Meeting the people I would be working with was actually the first awesome thing I did, where I could really begin to learn. Not only did I make some great friends in them, but also talking to professionals in the field I love, has been a truly great experience so far. Whether it has been grabbing a coffee and discussing the best way to implement a solution to a tricky problem, talking about how they got started in Software, or even just chatting about the sports we like to watch - it's been a fantastic experience with an amazing insight into working in a dedicated Software Development office. While we are on the note of sports... I can confirm that F1 is indeed as popular as it should be in a country giving such names as Schumacher and Vettel to the sport! Being able to watch both German and English guys at the top of the field has meant we've been able to have some great fun :) Anyway... back to the serious stuff!

While working my first few weeks, I have most defintilely been able to clear up a few Software Engineering myths.

1. The coffee thing...

That's right, I've discovered that pretty much every programmerin the team loves coffee. In fact, it's pretty much the sole thing that powers the office. Upon walking in my first day, I was told that the most important machine here was not the development systems, or the myriad of servers. No, the most important machine in the office was most definitely the coffee machine. This was further confirmed to me after two weeks when that beloved machine had a breakdown... luckily (and after weeks of much moping and using a miniature machine to get by...) she is back on her pedastal and the coffee consuption can continue! So yes, myth 1 confirmed: coffee most definitely powers development!

2. There is no "I".

The second thing I was quick to learn was just how much teamwork is involved when working in an office such as this. There is no feeling of "they might think me inferior", if I ask about how to use that tool, or if I ask if anyone else has run into problems when trying to harness part of a certain API. I was told right from the off that it is "all about the client", and "all about the client" it most certainly is. We are a team, people are constantly able to ask questions and discuss best solutions, whenever it is felt necessary. This has been especially nice for me... feeling the freedom to ask questions, even if not directly related to what I am working on really has allowed me to learn so much in so little time! :)

3. Environmental issues.

The next one was quite a shocker for me, being a complete Linux/UNIX-based development junkie up until this point. The development system we use is completely based around Windows. And it feels really nice.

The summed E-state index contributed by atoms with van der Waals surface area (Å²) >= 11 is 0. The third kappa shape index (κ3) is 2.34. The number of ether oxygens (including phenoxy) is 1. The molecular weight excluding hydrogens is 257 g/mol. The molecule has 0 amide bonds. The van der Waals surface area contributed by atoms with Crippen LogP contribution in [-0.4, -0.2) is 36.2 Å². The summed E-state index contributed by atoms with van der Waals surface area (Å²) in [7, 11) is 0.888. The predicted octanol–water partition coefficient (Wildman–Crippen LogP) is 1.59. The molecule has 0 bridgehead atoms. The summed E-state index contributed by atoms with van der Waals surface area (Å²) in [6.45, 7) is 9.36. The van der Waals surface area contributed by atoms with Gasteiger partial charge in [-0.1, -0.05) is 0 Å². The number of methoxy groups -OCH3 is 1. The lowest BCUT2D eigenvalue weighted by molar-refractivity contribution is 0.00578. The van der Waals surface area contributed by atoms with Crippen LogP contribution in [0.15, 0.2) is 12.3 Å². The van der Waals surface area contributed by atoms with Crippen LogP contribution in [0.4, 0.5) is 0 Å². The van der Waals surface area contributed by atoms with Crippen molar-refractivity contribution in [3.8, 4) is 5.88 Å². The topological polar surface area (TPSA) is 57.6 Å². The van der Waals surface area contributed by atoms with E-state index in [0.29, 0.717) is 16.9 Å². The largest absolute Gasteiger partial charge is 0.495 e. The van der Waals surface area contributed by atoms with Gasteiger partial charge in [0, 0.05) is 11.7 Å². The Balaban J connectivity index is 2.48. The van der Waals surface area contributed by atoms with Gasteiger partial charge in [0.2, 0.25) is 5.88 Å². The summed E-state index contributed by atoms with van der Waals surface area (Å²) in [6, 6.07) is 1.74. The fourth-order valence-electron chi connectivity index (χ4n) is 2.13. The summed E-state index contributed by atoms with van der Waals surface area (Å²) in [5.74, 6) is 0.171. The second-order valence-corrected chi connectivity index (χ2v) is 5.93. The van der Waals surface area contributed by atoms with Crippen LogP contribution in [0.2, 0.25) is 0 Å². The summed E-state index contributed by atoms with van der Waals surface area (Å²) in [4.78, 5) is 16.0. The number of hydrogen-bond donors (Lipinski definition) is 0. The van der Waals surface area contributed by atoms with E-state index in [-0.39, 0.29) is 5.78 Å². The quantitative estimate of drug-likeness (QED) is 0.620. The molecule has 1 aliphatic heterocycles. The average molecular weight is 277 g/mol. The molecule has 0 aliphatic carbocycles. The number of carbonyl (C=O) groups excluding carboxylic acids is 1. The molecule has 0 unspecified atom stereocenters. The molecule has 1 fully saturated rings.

This taught me something really important. It isn't just what systems you are using, it really is how you use them. All of the tools we use work really well together on Windows. Sure, when developing some software, this might not be the case - but for this software, built to run on Windows servers, it really does make life... nice. A situationally-good environment is really important. I took the time to customise it just to the way I like it (as well as discovering some things I like and don't like so much along the way) and the whole system feels very pleasant to work on.

So I guess the myth I "busted" really was one I already new really: It is important to take the time to setup your system just right for you and the purpose of your work. If you're going to be spending 8-10 hours a day working with it, it's well worth it!

So, what now?

Well, I could literally ramble all day about my new experiences in the world of building software and the things I am learning (trust me, my girlfriend knows that only too well...), but that is not the purpose of this post! This was, sort of, a quick catch up and situational report of where I am at (just incase anyone is at all interested) and I thought I would enlighten you to some of the more light-hearted things I have learned.

Following this, it is my plan to release small (but hopefully regular) blogs containing some technical things that I am learning. Sure, some of them... well probably most of them, will be old hat for developers who have been working professionally for years. For some, however, they might serve as a little use! At the very least, they will serve me as a way to track my progress, and see what I have accomplished come August next year when it is time to get back to student life once more.

So, until next time. Bis gleich.

Chris :)

Wuerzburg marktplatz

The marktplatz, where I work. If you squint, you can see my office!

Tuesday, 19 June 2012

My texting prayers have been answered.